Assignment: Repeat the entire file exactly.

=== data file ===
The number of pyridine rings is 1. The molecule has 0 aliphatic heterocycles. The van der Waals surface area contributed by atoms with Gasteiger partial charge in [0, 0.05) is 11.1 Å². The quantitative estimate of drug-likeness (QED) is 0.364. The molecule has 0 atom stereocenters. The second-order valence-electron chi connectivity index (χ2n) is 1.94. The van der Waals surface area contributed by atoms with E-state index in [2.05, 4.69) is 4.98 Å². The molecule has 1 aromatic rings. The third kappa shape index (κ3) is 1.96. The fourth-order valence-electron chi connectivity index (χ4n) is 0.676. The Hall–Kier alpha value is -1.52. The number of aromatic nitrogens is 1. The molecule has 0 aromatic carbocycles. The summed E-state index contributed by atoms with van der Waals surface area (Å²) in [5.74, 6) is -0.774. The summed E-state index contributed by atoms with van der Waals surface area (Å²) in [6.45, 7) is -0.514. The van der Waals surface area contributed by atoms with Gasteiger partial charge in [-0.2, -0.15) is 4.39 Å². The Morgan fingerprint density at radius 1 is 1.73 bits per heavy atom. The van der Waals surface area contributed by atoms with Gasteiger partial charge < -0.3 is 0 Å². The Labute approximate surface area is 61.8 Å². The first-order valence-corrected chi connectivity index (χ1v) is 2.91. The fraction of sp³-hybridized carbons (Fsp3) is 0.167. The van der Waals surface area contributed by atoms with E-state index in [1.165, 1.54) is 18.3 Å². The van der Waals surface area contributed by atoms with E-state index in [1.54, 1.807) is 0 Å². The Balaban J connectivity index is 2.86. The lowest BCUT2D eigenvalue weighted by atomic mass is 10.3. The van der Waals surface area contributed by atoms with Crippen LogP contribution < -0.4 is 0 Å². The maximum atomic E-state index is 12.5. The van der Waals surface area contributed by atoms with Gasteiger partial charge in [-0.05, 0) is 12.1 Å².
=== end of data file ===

The number of pyridine rings is 1. The molecule has 0 aliphatic heterocycles. The van der Waals surface area contributed by atoms with Gasteiger partial charge in [0, 0.05) is 11.1 Å². The quantitative estimate of drug-likeness (QED) is 0.364. The molecule has 0 atom stereocenters. The second-order valence-electron chi connectivity index (χ2n) is 1.94. The van der Waals surface area contributed by atoms with E-state index in [2.05, 4.69) is 4.98 Å². The molecule has 1 aromatic rings. The third kappa shape index (κ3) is 1.96. The fourth-order valence-electron chi connectivity index (χ4n) is 0.676. The Hall–Kier alpha value is -1.52. The number of aromatic nitrogens is 1. The molecule has 0 aromatic carbocycles. The summed E-state index contributed by atoms with van der Waals surface area (Å²) in [5.74, 6) is -0.774. The summed E-state index contributed by atoms with van der Waals surface area (Å²) in [6.45, 7) is -0.514. The van der Waals surface area contributed by atoms with Gasteiger partial charge in [-0.2, -0.15) is 4.39 Å². The Morgan fingerprint density at radius 1 is 1.73 bits per heavy atom. The van der Waals surface area contributed by atoms with Gasteiger partial charge < -0.3 is 0 Å². The Labute approximate surface area is 61.8 Å². The first-order valence-corrected chi connectivity index (χ1v) is 2.91. The fraction of sp³-hybridized carbons (Fsp3) is 0.167. The van der Waals surface area contributed by atoms with E-state index in [1.165, 1.54) is 18.3 Å². The van der Waals surface area contributed by atoms with E-state index in [1.54, 1.807) is 0 Å². The Balaban J connectivity index is 2.86. The lowest BCUT2D eigenvalue weighted by atomic mass is 10.3. The van der Waals surface area contributed by atoms with Crippen LogP contribution < -0.4 is 0 Å². The maximum atomic E-state index is 12.5. The van der Waals surface area contributed by atoms with Gasteiger partial charge in [-0.05, 0) is 12.1 Å².